I got an excited call from my career coaching client Lola, she’d got an interview for a role that she really wanted and was so excited! We prepped questions and techniques to stay relaxed and off she went. I then received an emotional call from her after her interview, the first thing she said was “I DO NOT want to work THERE!”. Turned out that the panel threw question after questions at her, didn’t smile or show any positive body language, or even offer a glass of water! Her experience put her off that company for life!
Here are THREE things that you should NEVER as an interviewer:
One – Don’t make it all about the candidate’s skills
Remember that interviews are a two-way sales process, don’t just throw out “Why do you want to work for us?” and “Why are you the best person for this role?” questions. Tell the candidate about your company, why it’s a great place to work, who’ll they’ll be working with and most importantly how you see the role developing.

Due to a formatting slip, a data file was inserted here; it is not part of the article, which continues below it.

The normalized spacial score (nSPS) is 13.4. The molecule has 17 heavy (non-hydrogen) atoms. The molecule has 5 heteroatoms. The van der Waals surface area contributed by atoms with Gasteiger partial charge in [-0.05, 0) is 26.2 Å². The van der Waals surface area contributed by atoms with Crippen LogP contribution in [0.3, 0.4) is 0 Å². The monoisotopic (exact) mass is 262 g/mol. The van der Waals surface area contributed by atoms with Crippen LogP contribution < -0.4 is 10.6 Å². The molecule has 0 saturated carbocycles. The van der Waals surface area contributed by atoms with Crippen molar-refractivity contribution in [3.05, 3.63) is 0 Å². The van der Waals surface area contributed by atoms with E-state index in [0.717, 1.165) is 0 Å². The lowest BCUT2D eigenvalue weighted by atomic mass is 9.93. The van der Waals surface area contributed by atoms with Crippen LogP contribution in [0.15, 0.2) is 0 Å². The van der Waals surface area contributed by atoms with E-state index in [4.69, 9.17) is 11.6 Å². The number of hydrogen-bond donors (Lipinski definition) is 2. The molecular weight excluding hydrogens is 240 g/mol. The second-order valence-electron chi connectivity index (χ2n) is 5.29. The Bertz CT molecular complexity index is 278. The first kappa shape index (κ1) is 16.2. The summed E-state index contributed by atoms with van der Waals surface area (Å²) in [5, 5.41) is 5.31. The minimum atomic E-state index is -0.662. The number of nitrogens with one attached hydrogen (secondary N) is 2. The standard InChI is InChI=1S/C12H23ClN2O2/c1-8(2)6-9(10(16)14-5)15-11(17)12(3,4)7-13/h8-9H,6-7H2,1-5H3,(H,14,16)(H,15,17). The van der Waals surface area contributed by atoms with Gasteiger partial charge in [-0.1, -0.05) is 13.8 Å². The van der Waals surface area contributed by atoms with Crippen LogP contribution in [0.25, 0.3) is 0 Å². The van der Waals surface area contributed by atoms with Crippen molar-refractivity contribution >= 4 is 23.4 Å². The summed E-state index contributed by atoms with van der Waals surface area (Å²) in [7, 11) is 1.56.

Two – Don’t be a scary interviewer
Interviews are stressful enough without adding to the situation. We’ve all been in that sweaty palm, heart racing situation (sometimes as an interviewer!). To get the best out of a candidate, you want them to be at ease. Make them feel comfortable and indulge in a little small talk to develop a rapport. You’ll get more genuine responses and better insight into what they’d be like to work with.
Three – Give feedback
Even if a candidate isn’t right for you right now, they may be later on, or be able to recommend someone to you. They’ll only do that if they’ve had a great candidate experience and a big frustration for job hunters is a lack of feedback; after all how can they improve if no one tells them what needs improving!
Spend 5-10 minutes on the phone or writing an email with specific feedback, give 2/3 positives and 2/3 areas for development.
If you are planning to start or build your team get our FREE recruitment cheat sheet, giving you all the do’s and don’ts of interviewing to keep you legislatively compliant, with sample questions for you to ask.